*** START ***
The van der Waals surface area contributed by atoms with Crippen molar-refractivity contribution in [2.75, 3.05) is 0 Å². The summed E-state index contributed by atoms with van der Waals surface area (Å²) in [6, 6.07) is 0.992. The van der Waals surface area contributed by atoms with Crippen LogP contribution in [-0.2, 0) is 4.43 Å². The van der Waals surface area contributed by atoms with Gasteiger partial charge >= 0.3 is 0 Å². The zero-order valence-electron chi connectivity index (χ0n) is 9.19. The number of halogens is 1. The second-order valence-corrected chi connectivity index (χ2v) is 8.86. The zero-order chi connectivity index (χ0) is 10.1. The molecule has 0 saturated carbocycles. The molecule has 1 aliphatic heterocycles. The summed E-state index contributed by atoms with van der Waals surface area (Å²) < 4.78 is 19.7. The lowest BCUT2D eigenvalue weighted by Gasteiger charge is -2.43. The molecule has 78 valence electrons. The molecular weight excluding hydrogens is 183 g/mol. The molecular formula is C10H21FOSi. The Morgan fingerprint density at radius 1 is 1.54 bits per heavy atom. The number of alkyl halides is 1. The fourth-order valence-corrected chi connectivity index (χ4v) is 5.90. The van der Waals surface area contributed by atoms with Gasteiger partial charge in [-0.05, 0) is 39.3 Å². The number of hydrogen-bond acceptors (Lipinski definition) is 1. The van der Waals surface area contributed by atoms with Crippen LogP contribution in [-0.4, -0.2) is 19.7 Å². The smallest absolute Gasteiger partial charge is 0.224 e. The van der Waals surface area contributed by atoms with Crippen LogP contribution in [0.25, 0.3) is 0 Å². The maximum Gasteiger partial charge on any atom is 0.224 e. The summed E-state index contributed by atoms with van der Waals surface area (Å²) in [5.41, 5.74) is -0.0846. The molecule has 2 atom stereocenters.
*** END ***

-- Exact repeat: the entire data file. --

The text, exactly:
The van der Waals surface area contributed by atoms with Crippen molar-refractivity contribution in [2.75, 3.05) is 0 Å². The summed E-state index contributed by atoms with van der Waals surface area (Å²) in [6, 6.07) is 0.992. The van der Waals surface area contributed by atoms with Crippen LogP contribution in [-0.2, 0) is 4.43 Å². The van der Waals surface area contributed by atoms with Gasteiger partial charge >= 0.3 is 0 Å². The zero-order valence-electron chi connectivity index (χ0n) is 9.19. The number of halogens is 1. The second-order valence-corrected chi connectivity index (χ2v) is 8.86. The zero-order chi connectivity index (χ0) is 10.1. The molecule has 0 saturated carbocycles. The molecule has 1 aliphatic heterocycles. The summed E-state index contributed by atoms with van der Waals surface area (Å²) < 4.78 is 19.7. The lowest BCUT2D eigenvalue weighted by Gasteiger charge is -2.43. The molecule has 78 valence electrons. The molecular weight excluding hydrogens is 183 g/mol. The molecular formula is C10H21FOSi. The Morgan fingerprint density at radius 1 is 1.54 bits per heavy atom. The number of alkyl halides is 1. The fourth-order valence-corrected chi connectivity index (χ4v) is 5.90. The van der Waals surface area contributed by atoms with Gasteiger partial charge in [-0.05, 0) is 39.3 Å². The number of hydrogen-bond acceptors (Lipinski definition) is 1. The van der Waals surface area contributed by atoms with Crippen LogP contribution in [-0.4, -0.2) is 19.7 Å². The smallest absolute Gasteiger partial charge is 0.224 e. The van der Waals surface area contributed by atoms with Crippen LogP contribution in [0.25, 0.3) is 0 Å². The maximum Gasteiger partial charge on any atom is 0.224 e. The summed E-state index contributed by atoms with van der Waals surface area (Å²) in [5.41, 5.74) is -0.0846. The molecule has 2 atom stereocenters.